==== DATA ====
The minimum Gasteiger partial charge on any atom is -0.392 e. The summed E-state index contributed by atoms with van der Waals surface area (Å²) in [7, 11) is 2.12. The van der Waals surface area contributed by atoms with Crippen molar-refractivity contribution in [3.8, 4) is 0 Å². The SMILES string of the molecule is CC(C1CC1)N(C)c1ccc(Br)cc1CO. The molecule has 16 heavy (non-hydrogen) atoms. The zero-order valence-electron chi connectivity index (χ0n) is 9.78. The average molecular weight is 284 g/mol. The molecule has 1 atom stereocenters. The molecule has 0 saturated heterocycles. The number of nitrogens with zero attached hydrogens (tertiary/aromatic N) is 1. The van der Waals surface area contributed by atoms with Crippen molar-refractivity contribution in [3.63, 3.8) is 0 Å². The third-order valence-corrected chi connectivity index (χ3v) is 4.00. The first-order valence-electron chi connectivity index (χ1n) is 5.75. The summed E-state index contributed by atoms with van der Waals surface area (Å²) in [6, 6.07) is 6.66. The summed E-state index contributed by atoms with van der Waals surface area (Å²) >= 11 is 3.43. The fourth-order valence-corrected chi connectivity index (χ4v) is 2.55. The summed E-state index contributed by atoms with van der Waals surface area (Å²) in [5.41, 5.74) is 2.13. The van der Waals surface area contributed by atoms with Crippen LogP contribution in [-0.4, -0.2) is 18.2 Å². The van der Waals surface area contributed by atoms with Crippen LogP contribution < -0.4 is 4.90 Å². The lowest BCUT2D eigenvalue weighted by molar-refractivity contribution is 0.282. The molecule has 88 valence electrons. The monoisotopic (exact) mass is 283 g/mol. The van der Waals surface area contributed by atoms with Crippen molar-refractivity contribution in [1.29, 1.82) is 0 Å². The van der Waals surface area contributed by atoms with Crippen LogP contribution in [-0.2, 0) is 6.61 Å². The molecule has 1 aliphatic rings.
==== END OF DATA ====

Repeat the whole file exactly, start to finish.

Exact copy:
The minimum Gasteiger partial charge on any atom is -0.392 e. The summed E-state index contributed by atoms with van der Waals surface area (Å²) in [7, 11) is 2.12. The van der Waals surface area contributed by atoms with Crippen molar-refractivity contribution in [3.8, 4) is 0 Å². The SMILES string of the molecule is CC(C1CC1)N(C)c1ccc(Br)cc1CO. The molecule has 16 heavy (non-hydrogen) atoms. The zero-order valence-electron chi connectivity index (χ0n) is 9.78. The average molecular weight is 284 g/mol. The molecule has 1 atom stereocenters. The molecule has 0 saturated heterocycles. The number of nitrogens with zero attached hydrogens (tertiary/aromatic N) is 1. The van der Waals surface area contributed by atoms with Crippen molar-refractivity contribution in [3.63, 3.8) is 0 Å². The third-order valence-corrected chi connectivity index (χ3v) is 4.00. The first-order valence-electron chi connectivity index (χ1n) is 5.75. The summed E-state index contributed by atoms with van der Waals surface area (Å²) in [6, 6.07) is 6.66. The summed E-state index contributed by atoms with van der Waals surface area (Å²) >= 11 is 3.43. The fourth-order valence-corrected chi connectivity index (χ4v) is 2.55. The summed E-state index contributed by atoms with van der Waals surface area (Å²) in [5.41, 5.74) is 2.13. The van der Waals surface area contributed by atoms with Crippen LogP contribution in [-0.4, -0.2) is 18.2 Å². The van der Waals surface area contributed by atoms with Crippen LogP contribution < -0.4 is 4.90 Å². The lowest BCUT2D eigenvalue weighted by molar-refractivity contribution is 0.282. The molecule has 88 valence electrons. The monoisotopic (exact) mass is 283 g/mol. The van der Waals surface area contributed by atoms with Crippen molar-refractivity contribution in [1.29, 1.82) is 0 Å². The van der Waals surface area contributed by atoms with Crippen LogP contribution in [-0.2, 0) is 6.61 Å². The molecule has 1 aliphatic rings.